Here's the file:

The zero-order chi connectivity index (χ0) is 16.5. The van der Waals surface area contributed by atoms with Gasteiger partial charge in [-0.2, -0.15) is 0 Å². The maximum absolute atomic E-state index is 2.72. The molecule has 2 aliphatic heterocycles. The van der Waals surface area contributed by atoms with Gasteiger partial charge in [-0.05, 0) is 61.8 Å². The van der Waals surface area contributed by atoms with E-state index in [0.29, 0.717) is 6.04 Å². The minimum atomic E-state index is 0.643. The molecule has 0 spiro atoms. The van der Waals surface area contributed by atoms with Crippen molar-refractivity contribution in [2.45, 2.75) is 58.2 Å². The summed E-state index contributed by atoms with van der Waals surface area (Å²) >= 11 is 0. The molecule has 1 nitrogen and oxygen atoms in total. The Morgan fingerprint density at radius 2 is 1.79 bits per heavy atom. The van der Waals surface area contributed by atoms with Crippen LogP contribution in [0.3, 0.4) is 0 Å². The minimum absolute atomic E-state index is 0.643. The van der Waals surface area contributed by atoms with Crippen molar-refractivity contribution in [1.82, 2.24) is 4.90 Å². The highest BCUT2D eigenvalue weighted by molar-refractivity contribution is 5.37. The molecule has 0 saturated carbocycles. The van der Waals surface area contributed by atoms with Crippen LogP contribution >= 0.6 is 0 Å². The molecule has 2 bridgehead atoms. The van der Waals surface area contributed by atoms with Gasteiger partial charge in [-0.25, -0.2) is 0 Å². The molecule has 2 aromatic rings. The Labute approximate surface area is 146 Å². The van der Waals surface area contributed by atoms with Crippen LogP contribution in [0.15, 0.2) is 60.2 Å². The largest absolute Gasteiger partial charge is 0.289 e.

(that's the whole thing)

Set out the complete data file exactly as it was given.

The zero-order chi connectivity index (χ0) is 16.5. The van der Waals surface area contributed by atoms with Gasteiger partial charge in [-0.2, -0.15) is 0 Å². The maximum absolute atomic E-state index is 2.72. The molecule has 2 aliphatic heterocycles. The van der Waals surface area contributed by atoms with Gasteiger partial charge in [-0.05, 0) is 61.8 Å². The van der Waals surface area contributed by atoms with E-state index in [0.29, 0.717) is 6.04 Å². The minimum atomic E-state index is 0.643. The molecule has 0 spiro atoms. The van der Waals surface area contributed by atoms with Crippen molar-refractivity contribution in [2.45, 2.75) is 58.2 Å². The summed E-state index contributed by atoms with van der Waals surface area (Å²) >= 11 is 0. The molecule has 1 nitrogen and oxygen atoms in total. The Morgan fingerprint density at radius 2 is 1.79 bits per heavy atom. The van der Waals surface area contributed by atoms with Crippen LogP contribution in [0.3, 0.4) is 0 Å². The minimum absolute atomic E-state index is 0.643. The van der Waals surface area contributed by atoms with Crippen molar-refractivity contribution in [1.82, 2.24) is 4.90 Å². The highest BCUT2D eigenvalue weighted by molar-refractivity contribution is 5.37. The molecule has 0 saturated carbocycles. The van der Waals surface area contributed by atoms with Crippen LogP contribution >= 0.6 is 0 Å². The molecule has 2 bridgehead atoms. The van der Waals surface area contributed by atoms with Gasteiger partial charge in [-0.25, -0.2) is 0 Å². The molecule has 2 aromatic rings. The Labute approximate surface area is 146 Å². The van der Waals surface area contributed by atoms with Crippen LogP contribution in [0.15, 0.2) is 60.2 Å². The largest absolute Gasteiger partial charge is 0.289 e.